Guinea gained independence from France on 2 October 1958 after rejecting the Constitution of the Fifth Republic, which would have resulted in the colony becoming a self-governing entity within the French Community. At independence, labor leader and Malinke Ahmed Sekou Touré, head of the Guinean Democratic Party-African Democratic Assembly (PDG-RDA), became president. During almost 30 years in power, Touré pursued a socialist agenda that resulted in harsh repression of all opposition to his rule. Nearly two million Guineans were thought to have left the country by 1983 to escape the government’s repressive activities. France cut all aid to the country on its withdrawal, and Touré developed ties to the Soviet bloc until the early 1980s.

After decolonization, the Malinke occupied a position of special status in Guinea due to the common ethnicity of Sekou Touré. Resentment between the Malinke and other ethnic groups grew, but Touré, though faced with several coup attempts, managed to keep ethnic violence in check during his tenure as president. Touré died in 1984. Before a permanent successor could be chosen by the ruling party, the armed forces seized power in a bloodless coup, and Col. Lasana Conte, a Soussou, was appointed head of the government by the Military Committee of National Reformation. The PDG-RDA and the legislature were dissolved, and the Constitution suspended. With the rise of Conte, the special status held by the Malinke was transferred to the Soussou. The Soussou have maintained this status to the present day.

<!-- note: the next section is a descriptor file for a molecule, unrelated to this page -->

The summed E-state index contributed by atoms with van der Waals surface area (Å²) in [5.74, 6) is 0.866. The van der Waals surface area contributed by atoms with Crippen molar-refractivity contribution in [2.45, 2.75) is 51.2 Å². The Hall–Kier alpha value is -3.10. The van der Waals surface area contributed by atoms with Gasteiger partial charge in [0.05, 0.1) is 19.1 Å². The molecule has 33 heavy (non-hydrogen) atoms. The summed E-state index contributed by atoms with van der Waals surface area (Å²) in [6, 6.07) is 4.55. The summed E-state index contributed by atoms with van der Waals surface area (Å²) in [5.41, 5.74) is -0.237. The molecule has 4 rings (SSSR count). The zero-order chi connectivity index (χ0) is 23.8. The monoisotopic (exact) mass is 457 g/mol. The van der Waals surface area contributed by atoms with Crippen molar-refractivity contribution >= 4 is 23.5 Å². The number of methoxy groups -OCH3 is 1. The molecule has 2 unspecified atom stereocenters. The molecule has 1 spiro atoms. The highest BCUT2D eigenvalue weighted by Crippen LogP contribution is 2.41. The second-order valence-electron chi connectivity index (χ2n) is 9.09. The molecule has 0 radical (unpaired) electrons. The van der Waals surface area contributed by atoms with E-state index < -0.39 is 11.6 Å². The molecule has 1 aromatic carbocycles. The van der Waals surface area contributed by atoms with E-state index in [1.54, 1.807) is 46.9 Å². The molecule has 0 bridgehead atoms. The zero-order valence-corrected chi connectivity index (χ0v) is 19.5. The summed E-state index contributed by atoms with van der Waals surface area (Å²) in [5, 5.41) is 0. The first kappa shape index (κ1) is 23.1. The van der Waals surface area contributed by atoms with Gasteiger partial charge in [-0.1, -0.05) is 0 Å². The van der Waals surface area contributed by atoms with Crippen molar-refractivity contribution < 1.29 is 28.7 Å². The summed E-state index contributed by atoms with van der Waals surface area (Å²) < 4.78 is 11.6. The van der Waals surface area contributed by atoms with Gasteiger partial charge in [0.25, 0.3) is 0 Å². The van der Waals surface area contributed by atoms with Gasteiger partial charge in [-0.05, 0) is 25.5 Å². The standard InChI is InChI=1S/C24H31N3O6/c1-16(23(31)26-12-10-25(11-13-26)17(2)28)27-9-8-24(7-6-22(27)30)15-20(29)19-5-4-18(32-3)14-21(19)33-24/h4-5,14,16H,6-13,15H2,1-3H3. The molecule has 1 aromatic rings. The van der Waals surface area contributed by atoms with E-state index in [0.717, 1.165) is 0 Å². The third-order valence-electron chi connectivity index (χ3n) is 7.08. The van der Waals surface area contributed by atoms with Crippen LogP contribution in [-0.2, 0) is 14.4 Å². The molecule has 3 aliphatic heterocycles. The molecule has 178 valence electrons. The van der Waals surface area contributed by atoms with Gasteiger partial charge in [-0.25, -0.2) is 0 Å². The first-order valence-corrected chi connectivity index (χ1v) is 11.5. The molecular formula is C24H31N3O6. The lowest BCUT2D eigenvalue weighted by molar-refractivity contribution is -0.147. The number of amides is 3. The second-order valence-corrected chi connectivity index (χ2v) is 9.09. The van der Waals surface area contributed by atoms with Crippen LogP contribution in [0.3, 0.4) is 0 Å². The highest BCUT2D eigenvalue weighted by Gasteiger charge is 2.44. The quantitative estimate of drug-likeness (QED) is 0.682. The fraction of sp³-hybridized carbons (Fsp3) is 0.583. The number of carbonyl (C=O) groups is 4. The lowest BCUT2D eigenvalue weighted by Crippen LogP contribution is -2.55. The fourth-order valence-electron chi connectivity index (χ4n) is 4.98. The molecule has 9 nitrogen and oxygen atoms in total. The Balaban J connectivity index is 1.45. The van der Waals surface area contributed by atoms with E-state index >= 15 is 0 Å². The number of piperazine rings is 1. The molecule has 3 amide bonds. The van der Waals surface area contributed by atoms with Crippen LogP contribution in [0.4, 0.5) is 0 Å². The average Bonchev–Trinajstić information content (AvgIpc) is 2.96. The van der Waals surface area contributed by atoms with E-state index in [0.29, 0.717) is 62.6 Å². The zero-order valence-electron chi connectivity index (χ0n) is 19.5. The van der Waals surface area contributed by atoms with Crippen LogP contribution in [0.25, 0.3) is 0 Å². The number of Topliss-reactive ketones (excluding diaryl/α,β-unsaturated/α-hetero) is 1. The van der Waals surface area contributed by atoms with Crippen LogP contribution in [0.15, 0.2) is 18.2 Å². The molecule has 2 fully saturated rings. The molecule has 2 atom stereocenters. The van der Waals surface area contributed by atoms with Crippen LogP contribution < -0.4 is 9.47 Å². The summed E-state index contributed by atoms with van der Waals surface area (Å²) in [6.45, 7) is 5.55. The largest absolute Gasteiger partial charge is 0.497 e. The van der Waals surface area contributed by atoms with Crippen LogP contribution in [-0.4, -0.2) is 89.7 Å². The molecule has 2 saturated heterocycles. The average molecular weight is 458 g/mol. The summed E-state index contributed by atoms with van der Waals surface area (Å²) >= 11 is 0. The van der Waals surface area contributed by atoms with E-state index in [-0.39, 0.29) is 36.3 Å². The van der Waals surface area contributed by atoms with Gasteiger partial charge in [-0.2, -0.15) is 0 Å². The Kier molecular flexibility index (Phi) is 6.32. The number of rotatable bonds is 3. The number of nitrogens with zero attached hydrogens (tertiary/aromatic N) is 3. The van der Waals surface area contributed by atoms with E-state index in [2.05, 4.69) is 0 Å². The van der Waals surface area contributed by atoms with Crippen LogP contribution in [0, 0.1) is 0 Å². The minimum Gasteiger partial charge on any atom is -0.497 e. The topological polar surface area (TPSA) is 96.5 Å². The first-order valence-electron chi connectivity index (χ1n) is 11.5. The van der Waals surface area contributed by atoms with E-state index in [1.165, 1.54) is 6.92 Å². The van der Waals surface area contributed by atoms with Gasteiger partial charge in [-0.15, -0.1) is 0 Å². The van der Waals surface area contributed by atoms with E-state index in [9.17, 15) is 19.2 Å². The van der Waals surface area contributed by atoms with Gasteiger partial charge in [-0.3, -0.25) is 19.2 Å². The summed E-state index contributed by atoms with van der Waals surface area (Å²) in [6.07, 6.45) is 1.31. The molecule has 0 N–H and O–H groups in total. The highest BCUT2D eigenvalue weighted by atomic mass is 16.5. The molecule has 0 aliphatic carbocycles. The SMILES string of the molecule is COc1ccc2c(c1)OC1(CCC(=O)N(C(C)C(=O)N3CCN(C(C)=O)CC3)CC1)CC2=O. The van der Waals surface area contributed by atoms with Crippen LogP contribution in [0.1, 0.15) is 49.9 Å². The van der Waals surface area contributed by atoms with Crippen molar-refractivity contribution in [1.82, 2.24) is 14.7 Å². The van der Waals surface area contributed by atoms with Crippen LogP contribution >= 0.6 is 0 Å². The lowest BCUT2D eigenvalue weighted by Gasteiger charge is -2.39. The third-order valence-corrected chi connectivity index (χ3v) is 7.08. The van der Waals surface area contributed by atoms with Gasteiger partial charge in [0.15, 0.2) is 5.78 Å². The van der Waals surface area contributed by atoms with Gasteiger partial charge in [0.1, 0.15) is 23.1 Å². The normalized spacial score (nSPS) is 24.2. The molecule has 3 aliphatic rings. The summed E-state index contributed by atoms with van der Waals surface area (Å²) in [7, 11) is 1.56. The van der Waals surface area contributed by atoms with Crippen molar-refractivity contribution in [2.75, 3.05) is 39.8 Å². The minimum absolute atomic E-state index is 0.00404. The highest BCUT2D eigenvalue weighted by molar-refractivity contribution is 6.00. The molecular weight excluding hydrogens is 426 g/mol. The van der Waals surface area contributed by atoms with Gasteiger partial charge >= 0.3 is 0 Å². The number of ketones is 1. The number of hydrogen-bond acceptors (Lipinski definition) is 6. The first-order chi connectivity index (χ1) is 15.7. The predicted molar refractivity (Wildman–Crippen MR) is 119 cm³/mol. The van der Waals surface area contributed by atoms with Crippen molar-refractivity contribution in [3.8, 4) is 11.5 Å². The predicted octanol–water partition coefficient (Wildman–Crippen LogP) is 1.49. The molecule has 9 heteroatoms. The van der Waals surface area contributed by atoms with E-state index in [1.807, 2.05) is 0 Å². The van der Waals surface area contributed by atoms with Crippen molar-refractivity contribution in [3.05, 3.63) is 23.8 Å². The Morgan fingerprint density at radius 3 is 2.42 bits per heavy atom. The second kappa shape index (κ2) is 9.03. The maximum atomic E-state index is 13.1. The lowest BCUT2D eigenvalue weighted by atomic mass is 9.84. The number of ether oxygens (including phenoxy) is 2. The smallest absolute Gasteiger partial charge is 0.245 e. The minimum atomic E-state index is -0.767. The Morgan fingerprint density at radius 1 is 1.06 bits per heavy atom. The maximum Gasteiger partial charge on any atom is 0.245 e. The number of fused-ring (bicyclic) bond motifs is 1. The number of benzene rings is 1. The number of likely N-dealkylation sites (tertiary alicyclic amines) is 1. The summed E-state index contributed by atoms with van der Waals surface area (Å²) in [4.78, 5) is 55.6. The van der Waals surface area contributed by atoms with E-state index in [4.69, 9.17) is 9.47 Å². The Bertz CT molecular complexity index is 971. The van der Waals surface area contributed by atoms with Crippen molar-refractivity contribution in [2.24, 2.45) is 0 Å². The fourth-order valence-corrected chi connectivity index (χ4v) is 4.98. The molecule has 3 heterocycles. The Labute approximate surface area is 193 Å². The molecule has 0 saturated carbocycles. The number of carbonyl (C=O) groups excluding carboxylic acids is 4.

In October 1985, Conte, like many African heads of state, began restructuring the economy in line with World Bank and IMF prescriptions. Towards the late 1980s, internal and external pressure on the government led to political reforms. In late 1988, Conte proposed the creation of a new Constitution, and a year later he proposed a transitional government. In November 1990, Conte appealed to exiled Guinean political leaders to return to the country. Many returned, including Alpha Conde, a Malinke and head of the Rally for the Guinean People. The transition to multiparty rule was marred by violence in Guinea. For example, as many as 60 of Conde’s supporters were arrested after they protested his summons to a police station in Conakry for possessing "subversive materials." In another incident in 1993, anti-government protesters were fired upon, resulting in as many as 18 deaths. Presidential elections were finally held in December 1993. The main contenders included President Conte, Alpha Conde (RPG), Mamadou Boye Ba, a Fulani and head of the Union for a New Republic (UNR), and Siradiou Diallo, also a Fulani and head of the Party for Renewal and Progress (PRP). The polls resulted in the election of Conte with 52% of the vote. However, the opposition claimed the elections were unfair, and relations between the government and opposition parties were strained. Legislative elections took place in June 1985, and the opposition again complained of harassment and irregularities. The opposition then joined forces in the Coordination of the Democratic Opposition. Incidents over the next few years substantiated the opposition’s allegations that the government harassed its members. For example, the RPG’s headquarters in Conakry were ransacked and damaged by fire in November 1996, and opposition leaders were periodically arrested.